Health and Environmental Benefits of Cycling


By Charles Pekow — Global warming. COVID19 pandemic. We’ve been living through quite a devastating era. But a new study says that bicycling can partially relieve the destruction of these menaces. The Potential Health and Environmental Benefits of Cycling in the U.S says, “Increasing the extent to which populations engage in health-oriented transportation, such as walking and cycling, could help to slow or reverse the advance of these crises by increasing overall physical fitness and decreasing vehicle emissions which contribute to air pollution and climate change.”

That said, the presenters come with a bias. The paper was released by the Initiative for Health-Oriented Transportation at the University of Wisconsin-Madison Global Health Institute. TREK Bicycle Co. funded the study.

The main conclusion is rather obvious, saying “walking and cycling in lieu of routine driving is one of the most effective ways to improve human health and can help mitigate climate change.”

Climate change is killing people because of floods, wildfires, reduced food supply, allergies, and respiratory disease from smog, etc. Obesity and lack of exercise kill people too. The paper notes that while only about one percent of urban trips in American cities are taken by bike, about 40 percent are in Amsterdam. “We estimate that if the metropolitan areas of the United States were to achieve 40 percent, approximately 70,000 deaths due to chronic disease would be averted each year in the U.S.,” it suggests.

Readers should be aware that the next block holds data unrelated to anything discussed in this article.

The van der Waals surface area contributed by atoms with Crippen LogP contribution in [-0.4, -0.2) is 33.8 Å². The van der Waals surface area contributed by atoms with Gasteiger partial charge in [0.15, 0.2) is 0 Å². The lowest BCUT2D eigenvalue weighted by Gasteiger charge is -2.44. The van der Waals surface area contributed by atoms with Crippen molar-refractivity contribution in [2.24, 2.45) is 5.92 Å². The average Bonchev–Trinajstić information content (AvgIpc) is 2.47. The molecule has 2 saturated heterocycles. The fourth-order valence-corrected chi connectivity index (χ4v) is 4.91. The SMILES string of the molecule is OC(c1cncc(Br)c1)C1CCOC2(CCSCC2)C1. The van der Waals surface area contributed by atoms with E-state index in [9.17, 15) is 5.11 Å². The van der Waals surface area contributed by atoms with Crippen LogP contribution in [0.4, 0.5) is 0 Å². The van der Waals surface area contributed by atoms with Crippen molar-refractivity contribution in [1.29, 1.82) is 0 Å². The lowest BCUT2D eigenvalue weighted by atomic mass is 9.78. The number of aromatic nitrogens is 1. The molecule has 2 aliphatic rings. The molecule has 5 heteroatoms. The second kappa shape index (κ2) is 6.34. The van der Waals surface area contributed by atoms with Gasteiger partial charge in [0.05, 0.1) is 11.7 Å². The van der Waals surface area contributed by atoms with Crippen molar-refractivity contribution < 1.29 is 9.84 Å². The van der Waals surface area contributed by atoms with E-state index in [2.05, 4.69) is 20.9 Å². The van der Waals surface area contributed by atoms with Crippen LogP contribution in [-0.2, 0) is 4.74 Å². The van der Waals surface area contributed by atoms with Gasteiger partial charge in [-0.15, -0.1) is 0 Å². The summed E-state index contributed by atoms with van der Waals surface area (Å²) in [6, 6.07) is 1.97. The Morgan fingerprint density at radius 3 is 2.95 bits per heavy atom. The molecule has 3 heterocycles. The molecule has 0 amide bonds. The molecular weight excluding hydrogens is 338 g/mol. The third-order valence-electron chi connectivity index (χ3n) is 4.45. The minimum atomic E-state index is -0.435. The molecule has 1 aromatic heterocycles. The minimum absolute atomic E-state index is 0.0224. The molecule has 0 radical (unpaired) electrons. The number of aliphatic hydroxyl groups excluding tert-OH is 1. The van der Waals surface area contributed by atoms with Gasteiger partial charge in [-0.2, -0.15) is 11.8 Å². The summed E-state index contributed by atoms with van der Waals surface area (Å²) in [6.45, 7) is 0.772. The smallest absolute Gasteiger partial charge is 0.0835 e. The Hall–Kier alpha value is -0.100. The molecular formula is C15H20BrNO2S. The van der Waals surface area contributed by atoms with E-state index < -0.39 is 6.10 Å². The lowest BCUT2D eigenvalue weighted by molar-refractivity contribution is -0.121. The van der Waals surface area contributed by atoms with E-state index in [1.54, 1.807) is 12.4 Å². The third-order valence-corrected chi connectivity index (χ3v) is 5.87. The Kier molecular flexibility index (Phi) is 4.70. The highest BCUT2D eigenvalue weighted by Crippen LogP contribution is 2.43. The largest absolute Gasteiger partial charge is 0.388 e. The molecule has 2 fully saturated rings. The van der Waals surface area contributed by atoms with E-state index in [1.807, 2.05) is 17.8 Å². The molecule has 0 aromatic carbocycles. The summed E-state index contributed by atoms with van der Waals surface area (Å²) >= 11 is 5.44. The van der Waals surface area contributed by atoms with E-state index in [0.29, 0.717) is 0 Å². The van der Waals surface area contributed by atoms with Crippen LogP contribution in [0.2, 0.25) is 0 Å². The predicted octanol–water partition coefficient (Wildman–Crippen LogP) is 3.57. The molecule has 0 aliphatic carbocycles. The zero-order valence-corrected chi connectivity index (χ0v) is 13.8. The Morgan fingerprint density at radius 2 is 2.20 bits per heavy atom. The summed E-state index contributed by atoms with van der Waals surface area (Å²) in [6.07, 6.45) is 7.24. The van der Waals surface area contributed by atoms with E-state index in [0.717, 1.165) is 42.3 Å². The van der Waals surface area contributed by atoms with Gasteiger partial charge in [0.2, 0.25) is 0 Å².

A somewhat more plausible goal: “Approximately 20,000 annual deaths due to chronic disease could be averted if U.S. metropolitan areas increased their cycling percentage to six percent of trips, the rate seen in Madison, Wisconsin” as well as 28,000 cases of cardiovascular disease and 22,000 cases of diabetes.

Find the report at


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